Scholars have posited both a positive and a negative relationship between political openness and transnational activism, arguing that while closed opportunity structures positively affect activism by creating strong incentives for activists to “go transnational,” they also negatively affect activism by inhibiting local groups from participating. The author argues that these contrary arguments are largely the result of an insufficiently developed comparative approach to the study of transnational activism. By examining countries at different levels of openness and multiple types of activism, (...)
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  36. Howson, Colin , "Method and Appraisal in the Physical Sciences". [REVIEW]A. F. Chalmers - 1981 - Erkenntnis 16 (1):167.
     
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  37. Téri Studie o Masarykovi.Jan Patočka - 1991
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  38. Colin Howson, Logic With Trees: An Introduction to Symbolic Logic. [REVIEW]J. Tsoukalas - 1998 - Journal of Consciousness Studies 5 (4):384-384.
  39.  1
    The Form of His Fiction.Tery Eagleton - 1974 - New Blackfriars 55 (653):477-481.
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  40.  47
    Democratizing Mental Health: Motherhood, Therapeutic Community and the Emergence of the Psychiatric Family at the Cassel Hospital in Post-Second World War Britain.Teri Chettiar - 2012 - History of the Human Sciences 25 (5):107-122.
    Shortly following the Second World War, and under the medical direction of ex-army psychiatrist T. F. Main, the Cassel Hospital for Functional Nervous Disorders emerged as a pioneering democratic ‘therapeutic community’ in the treatment of mental illness. This definitive movement away from conventional ‘custodial’ assumptions about the function of the psychiatric hospital initially grew out of a commitment to sharing therapeutic responsibility between patients and staff and to preserving patients’ pre-admission responsibilities and social identities. However, by the mid-1950s, hospital practices (...)
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  41.  13
    Colin Howson Objecting to God (Cambridge: Cambridge University Press, 2011). Pp. Xi+ 220.£ 17.99 (Pbk). ISBN 978 0 521 18665 0. [REVIEW]Bruce Langtry - 2012 - Religious Studies 48 (3):415-419.
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  42.  3
    Studies in Inductive Logic and Probability.C. Howson - 1984 - Journal of Symbolic Logic 49 (4):1409-1410.
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  43.  13
    The Relation Between Religiosity Dimensions and Support for Interreligious Conflict in Indonesia.Tery Setiawan, Edwin B. P. De Jong, Peer L. H. Scheepers & Carl J. A. Sterkens - 2020 - Archive for the Psychology of Religion 42 (2):244-261.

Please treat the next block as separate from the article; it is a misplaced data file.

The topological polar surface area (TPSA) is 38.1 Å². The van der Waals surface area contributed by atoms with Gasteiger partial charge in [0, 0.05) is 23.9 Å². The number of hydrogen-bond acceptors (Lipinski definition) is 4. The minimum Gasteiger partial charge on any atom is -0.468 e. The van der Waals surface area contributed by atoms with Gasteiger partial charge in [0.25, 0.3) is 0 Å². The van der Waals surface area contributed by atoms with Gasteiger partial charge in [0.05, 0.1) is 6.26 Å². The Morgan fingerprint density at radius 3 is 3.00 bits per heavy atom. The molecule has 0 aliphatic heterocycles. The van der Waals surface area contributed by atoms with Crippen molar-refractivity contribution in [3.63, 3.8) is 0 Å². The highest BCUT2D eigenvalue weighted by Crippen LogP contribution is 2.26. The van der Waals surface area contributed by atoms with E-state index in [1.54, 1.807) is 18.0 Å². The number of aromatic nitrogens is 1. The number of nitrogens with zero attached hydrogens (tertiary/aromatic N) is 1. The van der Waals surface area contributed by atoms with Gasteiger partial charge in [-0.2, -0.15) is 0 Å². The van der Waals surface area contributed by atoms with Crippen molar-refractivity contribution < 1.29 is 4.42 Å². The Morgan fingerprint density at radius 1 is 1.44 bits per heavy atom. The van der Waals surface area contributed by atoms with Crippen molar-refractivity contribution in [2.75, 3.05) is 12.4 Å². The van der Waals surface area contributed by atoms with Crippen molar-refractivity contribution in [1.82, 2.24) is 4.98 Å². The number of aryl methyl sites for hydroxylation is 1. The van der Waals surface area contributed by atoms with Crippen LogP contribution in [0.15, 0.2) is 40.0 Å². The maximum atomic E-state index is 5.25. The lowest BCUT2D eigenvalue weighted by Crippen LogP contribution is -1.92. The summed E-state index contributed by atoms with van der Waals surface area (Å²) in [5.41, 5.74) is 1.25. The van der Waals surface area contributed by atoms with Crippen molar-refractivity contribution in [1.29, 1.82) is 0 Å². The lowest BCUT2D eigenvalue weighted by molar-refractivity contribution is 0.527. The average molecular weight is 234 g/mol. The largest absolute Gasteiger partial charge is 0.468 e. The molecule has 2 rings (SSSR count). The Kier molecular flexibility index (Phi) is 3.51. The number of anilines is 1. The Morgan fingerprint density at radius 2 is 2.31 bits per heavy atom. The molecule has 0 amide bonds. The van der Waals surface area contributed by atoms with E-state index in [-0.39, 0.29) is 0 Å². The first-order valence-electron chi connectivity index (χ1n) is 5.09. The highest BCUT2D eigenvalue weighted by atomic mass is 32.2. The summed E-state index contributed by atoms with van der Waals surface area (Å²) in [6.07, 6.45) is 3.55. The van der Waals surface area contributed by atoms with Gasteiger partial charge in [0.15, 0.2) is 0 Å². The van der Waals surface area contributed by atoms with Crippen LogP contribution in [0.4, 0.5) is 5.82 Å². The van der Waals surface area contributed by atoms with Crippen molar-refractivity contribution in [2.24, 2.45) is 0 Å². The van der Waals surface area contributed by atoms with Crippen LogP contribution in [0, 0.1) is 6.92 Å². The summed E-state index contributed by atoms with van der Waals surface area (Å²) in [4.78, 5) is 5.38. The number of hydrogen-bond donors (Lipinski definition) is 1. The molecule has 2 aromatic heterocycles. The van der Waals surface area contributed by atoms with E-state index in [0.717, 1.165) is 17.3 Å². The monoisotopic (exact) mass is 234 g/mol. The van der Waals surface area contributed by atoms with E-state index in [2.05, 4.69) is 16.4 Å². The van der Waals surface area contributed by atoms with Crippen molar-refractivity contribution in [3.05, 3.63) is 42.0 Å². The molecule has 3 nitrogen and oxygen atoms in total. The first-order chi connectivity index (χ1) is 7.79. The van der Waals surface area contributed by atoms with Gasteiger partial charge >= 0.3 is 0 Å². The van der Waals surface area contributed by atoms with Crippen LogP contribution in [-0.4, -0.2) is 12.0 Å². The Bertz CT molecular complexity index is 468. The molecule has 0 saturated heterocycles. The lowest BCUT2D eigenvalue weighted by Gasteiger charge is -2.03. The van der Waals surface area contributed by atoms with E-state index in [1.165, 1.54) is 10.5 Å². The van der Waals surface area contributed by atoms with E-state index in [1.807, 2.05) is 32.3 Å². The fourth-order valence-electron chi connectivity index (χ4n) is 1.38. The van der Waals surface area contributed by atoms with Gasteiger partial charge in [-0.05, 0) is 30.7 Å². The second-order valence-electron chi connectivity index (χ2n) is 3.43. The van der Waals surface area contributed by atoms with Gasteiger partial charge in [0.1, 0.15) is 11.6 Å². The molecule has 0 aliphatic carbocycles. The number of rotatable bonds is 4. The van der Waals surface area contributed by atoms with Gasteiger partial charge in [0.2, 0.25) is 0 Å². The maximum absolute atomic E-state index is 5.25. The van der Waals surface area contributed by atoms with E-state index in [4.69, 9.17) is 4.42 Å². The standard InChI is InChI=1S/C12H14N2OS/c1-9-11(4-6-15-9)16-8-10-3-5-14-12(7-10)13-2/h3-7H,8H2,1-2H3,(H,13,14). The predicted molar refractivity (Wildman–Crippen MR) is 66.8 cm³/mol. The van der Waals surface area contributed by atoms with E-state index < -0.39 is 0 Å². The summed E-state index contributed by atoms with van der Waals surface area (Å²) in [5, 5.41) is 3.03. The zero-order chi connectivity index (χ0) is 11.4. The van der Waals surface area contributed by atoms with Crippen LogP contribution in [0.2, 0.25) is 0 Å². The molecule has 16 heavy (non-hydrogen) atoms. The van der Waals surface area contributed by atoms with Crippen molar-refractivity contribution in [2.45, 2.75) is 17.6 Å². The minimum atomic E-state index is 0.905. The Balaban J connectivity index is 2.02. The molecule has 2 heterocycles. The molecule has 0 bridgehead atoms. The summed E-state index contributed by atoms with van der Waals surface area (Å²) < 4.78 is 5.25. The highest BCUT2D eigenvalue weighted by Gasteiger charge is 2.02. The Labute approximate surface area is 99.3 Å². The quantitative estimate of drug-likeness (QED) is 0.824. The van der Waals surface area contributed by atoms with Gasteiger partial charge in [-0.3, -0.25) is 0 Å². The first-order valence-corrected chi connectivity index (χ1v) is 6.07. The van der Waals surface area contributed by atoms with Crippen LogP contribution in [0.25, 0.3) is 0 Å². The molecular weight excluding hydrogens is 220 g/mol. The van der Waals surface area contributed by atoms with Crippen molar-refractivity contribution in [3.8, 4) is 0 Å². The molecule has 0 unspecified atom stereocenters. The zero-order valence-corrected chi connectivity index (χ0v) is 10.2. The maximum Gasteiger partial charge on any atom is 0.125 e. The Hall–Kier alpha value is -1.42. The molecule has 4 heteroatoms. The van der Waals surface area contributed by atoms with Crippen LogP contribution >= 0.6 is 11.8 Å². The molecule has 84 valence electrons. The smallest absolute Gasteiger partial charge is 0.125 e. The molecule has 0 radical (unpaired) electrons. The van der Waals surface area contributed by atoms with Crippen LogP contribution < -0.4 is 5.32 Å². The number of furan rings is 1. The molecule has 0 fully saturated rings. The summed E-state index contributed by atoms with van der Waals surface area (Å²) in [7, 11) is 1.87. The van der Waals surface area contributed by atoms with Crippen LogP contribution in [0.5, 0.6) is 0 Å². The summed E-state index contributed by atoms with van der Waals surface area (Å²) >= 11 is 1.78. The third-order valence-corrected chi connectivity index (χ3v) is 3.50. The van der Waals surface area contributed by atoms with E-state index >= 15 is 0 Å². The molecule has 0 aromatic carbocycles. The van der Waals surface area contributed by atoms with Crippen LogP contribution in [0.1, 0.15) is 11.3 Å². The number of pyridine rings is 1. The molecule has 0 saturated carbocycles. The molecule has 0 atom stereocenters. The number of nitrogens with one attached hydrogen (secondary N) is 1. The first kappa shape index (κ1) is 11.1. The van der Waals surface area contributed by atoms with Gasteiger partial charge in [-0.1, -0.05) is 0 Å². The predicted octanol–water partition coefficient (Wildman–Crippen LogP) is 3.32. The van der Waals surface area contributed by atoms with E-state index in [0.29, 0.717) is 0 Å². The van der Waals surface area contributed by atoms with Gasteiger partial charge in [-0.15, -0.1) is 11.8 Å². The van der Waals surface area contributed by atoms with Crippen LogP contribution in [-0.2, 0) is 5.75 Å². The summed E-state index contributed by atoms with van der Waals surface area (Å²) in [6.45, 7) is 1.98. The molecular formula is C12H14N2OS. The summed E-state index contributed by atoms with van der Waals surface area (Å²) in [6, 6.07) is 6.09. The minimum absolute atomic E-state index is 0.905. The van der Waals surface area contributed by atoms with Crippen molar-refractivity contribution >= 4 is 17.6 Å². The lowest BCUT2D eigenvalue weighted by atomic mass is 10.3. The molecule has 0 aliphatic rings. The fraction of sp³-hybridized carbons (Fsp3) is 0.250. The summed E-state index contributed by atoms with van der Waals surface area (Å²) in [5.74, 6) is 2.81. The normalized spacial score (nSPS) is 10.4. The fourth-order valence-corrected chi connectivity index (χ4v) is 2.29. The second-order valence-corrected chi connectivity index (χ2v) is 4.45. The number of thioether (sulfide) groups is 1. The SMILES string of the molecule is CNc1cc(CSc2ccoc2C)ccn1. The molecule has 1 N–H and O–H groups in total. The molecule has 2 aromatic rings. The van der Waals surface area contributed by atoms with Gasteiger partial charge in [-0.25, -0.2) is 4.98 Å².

In this study, we explain differences in support for interreligious lawful and violent protests against the religious outgroup. Combining religiosity and social identity approaches, we take three dimensions of religiosity into consideration related to support for interreligious conflict, next to relevant control characteristics. The analysis is based on survey data collected among a random sample of Muslims and Christians across the Indonesian archipelago. Our findings show that members of the Muslim community are, on average, more inclined to support interreligious conflict, (...)
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  44.  5
    Mecazin teri̇mleşme süreci̇ ve i̇bn teymi̇yye öncesi̇ mecaza i̇ti̇razlar.Afacan Hülya - 2015 - Sakarya Üniversitesi İlahiyat Fakültesi Dergisi 16 (30):1-1.
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  45. Timothy Williamson’s Coin-Flipping Argument: Refuted Prior to Publication?Colin Howson - 2021 - Erkenntnis 86 (3):575-583.
    In a well-known paper, Timothy Williamson claimed to prove with a coin-flipping example that infinitesimal-valued probabilities cannot save the principle of Regularity, because on pain of inconsistency the event ‘all tosses land heads’ must be assigned probability 0, whether the probability function is hyperreal-valued or not. A premise of Williamson’s argument is that two infinitary events in that example must be assigned the same probability because they are isomorphic. It was argued by Howson that the claim of isomorphism fails, (...)
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  46.  5
    Colin Howson.Robert J. Tristram - 1987 - Philosophical Quarterly 37 (149).
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  47. Scientific Reasoning: The Bayesian Approach.Peter Urbach & Colin Howson - 1993 - Open Court.
    Scientific reasoning is—and ought to be—conducted in accordance with the axioms of probability. This Bayesian view—so called because of the central role it accords to a theorem first proved by Thomas Bayes in the late eighteenth ...
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  48. Editorial: Visual Timing Impairments in Developmental, Acquired, and Age-Related Neurological Conditions.Teri Lawton, John Stein & John Shelley-Tremblay - 2021 - Frontiers in Human Neuroscience 14.
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  49. Colin Howson and Peter Urbach, Scientific Reasoning: The Bayesian Approach Reviewed By.Paul Weirich - 1991 - Philosophy in Review 11 (1):36-38.
     
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  50.  8
    Corrigendum: Training on Movement Figure-Ground Discrimination Remediates Low-Level Visual Timing Deficits in the Dorsal Stream, Improving High-Level Cognitive Functioning, Including Attention, Reading Fluency, and Working Memory.Teri Lawton & John Shelley-Tremblay - 2018 - Frontiers in Human Neuroscience 12.